Mode of antiviral action of silver nanoparticles against HIV-1.

Lara HH, Ayala-Nuñez NV, Ixtepan-Turrent L, Rodriguez-Padilla C - J Nanobiotechnology (2010)

Treatment of HIV-1 cell-associated virus. Chronically HIV-1-infected H9 (A) and PBMC (B) cells were incubated with serial two-fold dilutions of silver nanoparticles for 1 min and 60 min. Treated cells were centrifuged, washed three times with cell culture media, and then added to TZM-bl cells. Assessment of HIV-1 infection was made with a luciferase-based assay after 48 h. The assay was performed in triplicate; the error bars indicate the s.e.m.
© Copyright Policy - open-access
Related In: Results  -  Collection

License
Show All Figures
getmorefigures.php?uid=PMC2818642&req=5

Figure 4: Treatment of HIV-1 cell-associated virus. Chronically HIV-1-infected H9 (A) and PBMC (B) cells were incubated with serial two-fold dilutions of silver nanoparticles for 1 min and 60 min. Treated cells were centrifuged, washed three times with cell culture media, and then added to TZM-bl cells. Assessment of HIV-1 infection was made with a luciferase-based assay after 48 h. The assay was performed in triplicate; the error bars indicate the s.e.m.
Mentions: Silver nanoparticles were also effective against the transmission of HIV-1 infection mediated by chronically infected PBMC and H9 (human lymphoid cell line). Transmission was 50% reduced, even when both cell types were treated with the nanoparticles for 1 min (Figure 4A-B).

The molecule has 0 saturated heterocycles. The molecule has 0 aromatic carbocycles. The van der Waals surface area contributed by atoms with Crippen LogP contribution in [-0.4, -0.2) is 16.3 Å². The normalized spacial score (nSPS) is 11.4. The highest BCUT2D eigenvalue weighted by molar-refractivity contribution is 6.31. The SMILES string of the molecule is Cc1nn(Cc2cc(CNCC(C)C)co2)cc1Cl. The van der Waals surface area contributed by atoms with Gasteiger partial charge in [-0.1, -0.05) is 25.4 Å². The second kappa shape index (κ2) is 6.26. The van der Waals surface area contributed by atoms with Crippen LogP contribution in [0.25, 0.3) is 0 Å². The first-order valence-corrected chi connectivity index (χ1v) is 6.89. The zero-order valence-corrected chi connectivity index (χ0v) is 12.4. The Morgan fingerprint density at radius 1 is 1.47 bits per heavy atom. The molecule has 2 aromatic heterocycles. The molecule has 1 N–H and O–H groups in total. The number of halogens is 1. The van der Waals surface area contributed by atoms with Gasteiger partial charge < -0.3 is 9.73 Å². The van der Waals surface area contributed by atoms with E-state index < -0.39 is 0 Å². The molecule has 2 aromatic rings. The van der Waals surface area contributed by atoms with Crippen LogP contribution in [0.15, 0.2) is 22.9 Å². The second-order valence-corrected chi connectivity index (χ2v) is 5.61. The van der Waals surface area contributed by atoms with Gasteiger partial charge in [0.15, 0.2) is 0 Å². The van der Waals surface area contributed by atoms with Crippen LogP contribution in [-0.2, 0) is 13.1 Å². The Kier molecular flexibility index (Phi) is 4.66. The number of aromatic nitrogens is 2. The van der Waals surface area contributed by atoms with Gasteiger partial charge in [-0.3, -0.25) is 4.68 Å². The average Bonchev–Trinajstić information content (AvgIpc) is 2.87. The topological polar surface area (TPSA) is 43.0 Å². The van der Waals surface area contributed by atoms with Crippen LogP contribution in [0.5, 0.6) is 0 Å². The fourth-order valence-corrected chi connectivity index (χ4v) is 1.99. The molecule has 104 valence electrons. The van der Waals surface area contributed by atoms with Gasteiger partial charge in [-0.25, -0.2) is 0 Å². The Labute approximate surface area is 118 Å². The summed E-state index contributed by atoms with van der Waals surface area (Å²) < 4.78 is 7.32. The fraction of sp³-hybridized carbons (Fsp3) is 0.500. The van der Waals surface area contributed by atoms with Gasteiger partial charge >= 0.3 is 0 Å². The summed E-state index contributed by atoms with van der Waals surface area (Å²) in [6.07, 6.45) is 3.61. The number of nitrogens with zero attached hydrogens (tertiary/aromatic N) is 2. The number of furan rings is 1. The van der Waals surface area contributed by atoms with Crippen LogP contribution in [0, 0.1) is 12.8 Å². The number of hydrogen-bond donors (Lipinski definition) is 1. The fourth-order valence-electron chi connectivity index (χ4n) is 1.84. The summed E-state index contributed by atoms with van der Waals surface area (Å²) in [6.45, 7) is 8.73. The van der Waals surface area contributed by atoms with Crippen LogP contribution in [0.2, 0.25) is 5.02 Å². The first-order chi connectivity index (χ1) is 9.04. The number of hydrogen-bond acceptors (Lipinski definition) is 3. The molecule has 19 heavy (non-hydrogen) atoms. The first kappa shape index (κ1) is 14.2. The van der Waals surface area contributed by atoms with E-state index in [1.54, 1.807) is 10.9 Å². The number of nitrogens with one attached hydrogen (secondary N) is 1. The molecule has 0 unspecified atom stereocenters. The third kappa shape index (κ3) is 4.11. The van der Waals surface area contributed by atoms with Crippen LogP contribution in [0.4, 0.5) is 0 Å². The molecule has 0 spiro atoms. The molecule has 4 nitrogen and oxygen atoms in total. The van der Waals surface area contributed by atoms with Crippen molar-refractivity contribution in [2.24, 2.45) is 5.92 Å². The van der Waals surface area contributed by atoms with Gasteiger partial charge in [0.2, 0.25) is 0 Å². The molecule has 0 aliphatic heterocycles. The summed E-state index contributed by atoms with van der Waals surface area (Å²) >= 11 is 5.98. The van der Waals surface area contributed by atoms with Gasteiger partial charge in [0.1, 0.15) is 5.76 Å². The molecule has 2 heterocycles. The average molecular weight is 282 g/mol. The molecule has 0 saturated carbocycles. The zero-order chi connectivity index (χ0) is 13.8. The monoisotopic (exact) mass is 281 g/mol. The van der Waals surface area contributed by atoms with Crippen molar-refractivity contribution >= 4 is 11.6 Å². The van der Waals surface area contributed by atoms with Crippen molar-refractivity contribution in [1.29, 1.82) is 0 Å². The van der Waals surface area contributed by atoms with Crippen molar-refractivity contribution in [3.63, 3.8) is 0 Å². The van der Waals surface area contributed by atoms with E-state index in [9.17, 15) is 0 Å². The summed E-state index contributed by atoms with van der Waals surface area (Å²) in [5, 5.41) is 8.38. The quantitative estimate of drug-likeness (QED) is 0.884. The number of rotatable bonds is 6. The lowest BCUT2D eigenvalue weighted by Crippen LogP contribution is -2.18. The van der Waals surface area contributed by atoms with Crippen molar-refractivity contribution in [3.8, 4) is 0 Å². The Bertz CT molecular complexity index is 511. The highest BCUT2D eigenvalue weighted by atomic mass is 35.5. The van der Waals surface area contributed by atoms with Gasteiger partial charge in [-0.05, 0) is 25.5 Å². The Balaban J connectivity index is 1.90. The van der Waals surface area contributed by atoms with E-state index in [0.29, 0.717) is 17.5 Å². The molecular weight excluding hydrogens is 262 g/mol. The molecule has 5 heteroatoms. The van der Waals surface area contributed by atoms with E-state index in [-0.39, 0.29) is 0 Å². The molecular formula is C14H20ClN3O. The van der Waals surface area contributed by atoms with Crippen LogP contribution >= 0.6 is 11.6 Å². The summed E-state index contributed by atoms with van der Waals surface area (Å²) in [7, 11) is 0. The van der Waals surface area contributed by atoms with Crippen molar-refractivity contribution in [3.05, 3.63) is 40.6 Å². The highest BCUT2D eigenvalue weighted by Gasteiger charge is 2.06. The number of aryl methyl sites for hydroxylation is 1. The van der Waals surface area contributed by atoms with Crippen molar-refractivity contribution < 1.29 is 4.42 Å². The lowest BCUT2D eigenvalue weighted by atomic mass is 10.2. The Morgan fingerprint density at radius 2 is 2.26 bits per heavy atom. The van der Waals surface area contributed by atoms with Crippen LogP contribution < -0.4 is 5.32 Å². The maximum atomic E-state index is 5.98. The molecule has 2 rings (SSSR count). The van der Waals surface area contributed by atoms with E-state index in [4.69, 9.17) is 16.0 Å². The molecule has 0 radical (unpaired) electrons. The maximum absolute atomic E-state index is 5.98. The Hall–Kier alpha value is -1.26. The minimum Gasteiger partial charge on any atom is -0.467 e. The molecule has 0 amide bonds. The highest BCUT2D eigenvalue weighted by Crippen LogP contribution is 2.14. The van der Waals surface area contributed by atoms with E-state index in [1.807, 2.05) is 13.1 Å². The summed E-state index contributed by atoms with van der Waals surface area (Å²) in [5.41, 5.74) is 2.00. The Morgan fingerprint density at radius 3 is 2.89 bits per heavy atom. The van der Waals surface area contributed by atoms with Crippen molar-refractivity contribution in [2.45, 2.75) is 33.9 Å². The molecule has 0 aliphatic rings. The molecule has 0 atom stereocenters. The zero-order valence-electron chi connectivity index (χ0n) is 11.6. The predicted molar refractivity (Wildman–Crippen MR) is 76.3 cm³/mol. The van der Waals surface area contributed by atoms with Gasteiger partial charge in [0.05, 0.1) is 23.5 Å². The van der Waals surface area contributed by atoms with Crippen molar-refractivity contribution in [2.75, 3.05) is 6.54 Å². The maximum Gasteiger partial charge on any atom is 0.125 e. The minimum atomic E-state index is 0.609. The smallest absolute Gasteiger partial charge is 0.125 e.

Bottom Line: Our data suggest that silver nanoparticles exert anti-HIV activity at an early stage of viral replication, most likely as a virucidal agent or as an inhibitor of viral entry.Besides, silver nanoparticles inhibit post-entry stages of the HIV-1 life cycle.These properties make them a broad-spectrum agent not prone to inducing resistance that could be used preventively against a wide variety of circulating HIV-1 strains.

View Article: PubMed Central - HTML - PubMed

Affiliation: Laboratorio de Inmunología y Virología, Departamento de Microbiología e Inmunología, Facultad de Ciencias Biologicas, Universidad Autonoma de Nuevo Leon, San Nicolas de los Garza, Mexico.

ABSTRACT

Background: Silver nanoparticles have proven to exert antiviral activity against HIV-1 at non-cytotoxic concentrations, but the mechanism underlying their HIV-inhibitory activity has not been not fully elucidated. In this study, silver nanoparticles are evaluated to elucidate their mode of antiviral action against HIV-1 using a panel of different in vitro assays.

Results: Our data suggest that silver nanoparticles exert anti-HIV activity at an early stage of viral replication, most likely as a virucidal agent or as an inhibitor of viral entry. Silver nanoparticles bind to gp120 in a manner that prevents CD4-dependent virion binding, fusion, and infectivity, acting as an effective virucidal agent against cell-free virus (laboratory strains, clinical isolates, T and M tropic strains, and resistant strains) and cell-associated virus. Besides, silver nanoparticles inhibit post-entry stages of the HIV-1 life cycle.

Conclusions: These properties make them a broad-spectrum agent not prone to inducing resistance that could be used preventively against a wide variety of circulating HIV-1 strains.

No MeSH data available.


Related in: MedlinePlus